The four new Keithel complexes (traditional vending markets), one at New Lambulane meant as a tribal market, and three more at the Khwairamband which are actually modern reconstructions of existing old Keithels, might as well have been named as Market No.1, 2 , 3 and 4 etc. That however would have been so unromantic and reductionist. They would have happened at the heights of the modernist era which tried to do away romance calling it silly. Recall what Bertrand Russell had to say in his “ABC of Relativity”. The man with a clinical mind who is credited of possessing the ability to explain and make intelligible even the most complex scientific phenomenon, in this book explains Albert Einstein’s mathematics in the layman’s terms. In describing the attributes of gravity, says only the poet can afford to say rivers flow towards the sea because they are attracted by the sea’s mystery, but a scientist can only see it in terms of the physical laws of nature. In the case of Einstein the manifestation of this gravitational law was geodesics, or the path of least resistance any form of energy takes in seeking to come to equilibrium. This approach was exactly the modernist project of the Communist state of the former USSR took. Recall Belsan School Number One, Belsan SNO, as it was also called, which came under siege by Chechen rebels along with 1100 hostages, of whom more than 300 were killed. The logic behind these names was plain and simple utilitarianism. From this perspective a name is just a matter of providing an identification handle, nothing more.
How boring? This rhetorical question is significant from the postmodern outlook. This concern was also explicitly and humorously stated by 1998 Booker Prize winning British author, Ian McEwan, in his novel “Amsterdam” when he made his protagonist proclaim that life and all its driving logics, is an eternal struggle against boredom. If this is agreed upon then the prospect of giving meaning to life would become an altogether different agenda. Above all else, life’s mission would then be very much about embellishing it would poetry. As a matter of fact, life itself would come to be interpreted in terms of poetic values. Its beauty would also be in its eternal mysteries and not in reducing everything about it to the profane and literal. Its essence would hence be in the ability to distinguish love from lust, marriage from cohabitation, in realising the infinite depth of feeling each and every individual is capable of, or in his capacity to absorb the beauty of the bees in the sun, or the mystery of the flower they sit on. Nikos Kazantzakis’ “Zorba the Greek” means very much the same thing when he exclaims and tries to make a distinction between social disciplining, important as it is, and individual flair. He tells his boss: “When I am at work, I am your man, but when I am singing or dancing in the rain, I am my own master.” In a similar vein, at another point, he exclaims that “A man needs some madness in life, or else he will never be able to break the rope and be free.”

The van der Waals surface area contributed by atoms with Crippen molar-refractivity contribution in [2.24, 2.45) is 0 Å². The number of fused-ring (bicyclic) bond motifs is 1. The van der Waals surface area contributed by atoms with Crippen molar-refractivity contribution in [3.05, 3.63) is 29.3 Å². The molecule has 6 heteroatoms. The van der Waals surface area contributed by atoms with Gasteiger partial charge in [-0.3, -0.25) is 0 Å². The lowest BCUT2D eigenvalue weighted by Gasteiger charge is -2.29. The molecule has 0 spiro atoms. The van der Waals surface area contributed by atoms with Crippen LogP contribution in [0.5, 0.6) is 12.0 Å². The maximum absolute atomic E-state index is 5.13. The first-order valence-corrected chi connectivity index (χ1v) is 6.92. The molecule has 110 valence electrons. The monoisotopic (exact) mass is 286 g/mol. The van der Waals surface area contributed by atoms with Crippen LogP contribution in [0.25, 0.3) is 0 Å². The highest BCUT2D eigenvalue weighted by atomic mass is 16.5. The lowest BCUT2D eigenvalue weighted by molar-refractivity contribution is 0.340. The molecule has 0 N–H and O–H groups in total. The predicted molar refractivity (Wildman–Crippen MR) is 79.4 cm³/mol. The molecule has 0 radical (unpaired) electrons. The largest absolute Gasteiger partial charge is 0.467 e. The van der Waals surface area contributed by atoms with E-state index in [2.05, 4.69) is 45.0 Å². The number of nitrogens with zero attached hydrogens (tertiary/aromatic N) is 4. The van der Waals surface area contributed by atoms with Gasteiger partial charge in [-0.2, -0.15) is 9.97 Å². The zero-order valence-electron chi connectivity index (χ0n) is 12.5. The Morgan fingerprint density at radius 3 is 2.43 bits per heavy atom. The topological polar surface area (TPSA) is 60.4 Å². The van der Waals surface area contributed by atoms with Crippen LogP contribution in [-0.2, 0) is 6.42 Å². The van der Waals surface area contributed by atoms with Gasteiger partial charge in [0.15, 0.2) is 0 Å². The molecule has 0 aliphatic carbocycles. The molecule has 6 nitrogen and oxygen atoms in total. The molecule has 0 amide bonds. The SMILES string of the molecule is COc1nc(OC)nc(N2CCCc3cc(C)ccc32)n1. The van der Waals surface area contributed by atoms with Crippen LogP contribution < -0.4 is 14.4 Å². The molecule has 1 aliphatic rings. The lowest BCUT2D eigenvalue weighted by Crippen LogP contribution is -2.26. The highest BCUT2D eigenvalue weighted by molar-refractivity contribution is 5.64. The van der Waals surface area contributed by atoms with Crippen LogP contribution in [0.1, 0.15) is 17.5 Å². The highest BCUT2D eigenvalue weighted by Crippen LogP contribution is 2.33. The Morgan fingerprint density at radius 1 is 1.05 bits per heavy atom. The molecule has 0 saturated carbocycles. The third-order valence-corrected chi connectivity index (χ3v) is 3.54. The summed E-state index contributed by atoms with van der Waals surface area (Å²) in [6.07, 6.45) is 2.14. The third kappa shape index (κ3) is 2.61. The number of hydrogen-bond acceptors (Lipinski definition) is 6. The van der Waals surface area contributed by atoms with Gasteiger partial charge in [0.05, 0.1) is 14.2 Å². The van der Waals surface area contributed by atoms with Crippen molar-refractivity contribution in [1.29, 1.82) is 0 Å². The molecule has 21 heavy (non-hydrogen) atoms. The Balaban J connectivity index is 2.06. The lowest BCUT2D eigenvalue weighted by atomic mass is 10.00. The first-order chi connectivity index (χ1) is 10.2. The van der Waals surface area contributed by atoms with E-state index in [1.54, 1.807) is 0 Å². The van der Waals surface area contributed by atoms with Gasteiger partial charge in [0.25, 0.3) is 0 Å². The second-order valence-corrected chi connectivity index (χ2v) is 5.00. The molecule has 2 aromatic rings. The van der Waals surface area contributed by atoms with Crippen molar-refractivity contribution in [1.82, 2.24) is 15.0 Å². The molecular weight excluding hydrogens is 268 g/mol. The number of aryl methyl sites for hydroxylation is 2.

It is life’s essential poetry which gives in enduring meaning. Why for instance is there so much empathy reserved in humanity for the weak and handicapped children, although from the utilitarian standpoint, they would be generally much less productive than their healthy peers. Science and pragmatism are necessary conditions of healthy society and individual life, but they are hardly sufficient conditions. Life’s meaning goes much beyond. So if Bertrand Russell and other scientist of his inclination explain that rivers flow to the sea because of gravity alone, following a path of least resistance, he is not wrong. But the poet who sees even gravity as a mystery, without like the scientist presuming it to be a fundamental, axiomatic and irreducible quality, is not wrong either. Hence if he uses metaphoric language to see the sea possessing a mysterious magnetism which attracts the rivers to flow into it, the metaphor has only enriched the experience of life in its totality. It is only limited and straitjacketed vision that would make anybody not see the infinite expanse of possibilities opened up from this vantage. Our point is, in naming the new Keithels, let the myths, legends, archetypal memories of the place be given their dues. This is what would give the new market places the roots that they need, and the uniqueness of identity that would make them stand apart from all else.